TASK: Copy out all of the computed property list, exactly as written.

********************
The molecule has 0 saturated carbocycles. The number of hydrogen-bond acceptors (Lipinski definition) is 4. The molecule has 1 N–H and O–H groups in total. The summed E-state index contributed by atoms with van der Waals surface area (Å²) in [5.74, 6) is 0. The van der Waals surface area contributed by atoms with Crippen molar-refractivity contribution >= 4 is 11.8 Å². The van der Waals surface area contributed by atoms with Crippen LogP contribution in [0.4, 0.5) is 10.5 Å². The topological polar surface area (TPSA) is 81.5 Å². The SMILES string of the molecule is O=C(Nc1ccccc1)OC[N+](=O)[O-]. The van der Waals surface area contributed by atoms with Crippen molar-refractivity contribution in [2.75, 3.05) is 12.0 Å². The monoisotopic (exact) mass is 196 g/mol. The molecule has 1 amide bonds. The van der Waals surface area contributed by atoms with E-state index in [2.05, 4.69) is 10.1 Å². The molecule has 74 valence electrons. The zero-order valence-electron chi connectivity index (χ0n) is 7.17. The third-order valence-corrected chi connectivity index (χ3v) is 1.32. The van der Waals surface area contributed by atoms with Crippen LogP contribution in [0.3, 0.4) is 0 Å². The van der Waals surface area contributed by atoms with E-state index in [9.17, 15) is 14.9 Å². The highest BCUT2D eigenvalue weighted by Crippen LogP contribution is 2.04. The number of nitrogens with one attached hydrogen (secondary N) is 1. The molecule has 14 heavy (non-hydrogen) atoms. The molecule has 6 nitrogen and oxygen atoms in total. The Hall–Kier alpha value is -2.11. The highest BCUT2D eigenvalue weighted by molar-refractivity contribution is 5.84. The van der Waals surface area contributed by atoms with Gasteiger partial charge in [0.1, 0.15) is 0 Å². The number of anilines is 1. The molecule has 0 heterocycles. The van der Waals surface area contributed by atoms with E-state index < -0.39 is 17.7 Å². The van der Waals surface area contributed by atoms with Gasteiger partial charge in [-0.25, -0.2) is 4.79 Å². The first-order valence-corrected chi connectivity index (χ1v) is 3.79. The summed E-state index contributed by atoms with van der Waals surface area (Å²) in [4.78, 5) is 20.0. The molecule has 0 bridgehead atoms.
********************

The molecule has 0 saturated carbocycles. The number of hydrogen-bond acceptors (Lipinski definition) is 4. The molecule has 1 N–H and O–H groups in total. The summed E-state index contributed by atoms with van der Waals surface area (Å²) in [5.74, 6) is 0. The van der Waals surface area contributed by atoms with Crippen molar-refractivity contribution >= 4 is 11.8 Å². The van der Waals surface area contributed by atoms with Crippen LogP contribution in [0.4, 0.5) is 10.5 Å². The topological polar surface area (TPSA) is 81.5 Å². The SMILES string of the molecule is O=C(Nc1ccccc1)OC[N+](=O)[O-]. The van der Waals surface area contributed by atoms with Crippen molar-refractivity contribution in [2.75, 3.05) is 12.0 Å². The monoisotopic (exact) mass is 196 g/mol. The molecule has 1 amide bonds. The van der Waals surface area contributed by atoms with E-state index in [2.05, 4.69) is 10.1 Å². The molecule has 74 valence electrons. The zero-order valence-electron chi connectivity index (χ0n) is 7.17. The third-order valence-corrected chi connectivity index (χ3v) is 1.32. The van der Waals surface area contributed by atoms with Crippen LogP contribution in [0.3, 0.4) is 0 Å². The van der Waals surface area contributed by atoms with E-state index in [9.17, 15) is 14.9 Å². The highest BCUT2D eigenvalue weighted by Crippen LogP contribution is 2.04. The number of nitrogens with one attached hydrogen (secondary N) is 1. The molecule has 14 heavy (non-hydrogen) atoms. The molecule has 6 nitrogen and oxygen atoms in total. The Hall–Kier alpha value is -2.11. The highest BCUT2D eigenvalue weighted by molar-refractivity contribution is 5.84. The van der Waals surface area contributed by atoms with Gasteiger partial charge in [0.1, 0.15) is 0 Å². The number of anilines is 1. The molecule has 0 heterocycles. The van der Waals surface area contributed by atoms with E-state index < -0.39 is 17.7 Å². The van der Waals surface area contributed by atoms with Gasteiger partial charge in [-0.25, -0.2) is 4.79 Å². The first-order valence-corrected chi connectivity index (χ1v) is 3.79. The summed E-state index contributed by atoms with van der Waals surface area (Å²) in [4.78, 5) is 20.0. The molecule has 0 bridgehead atoms.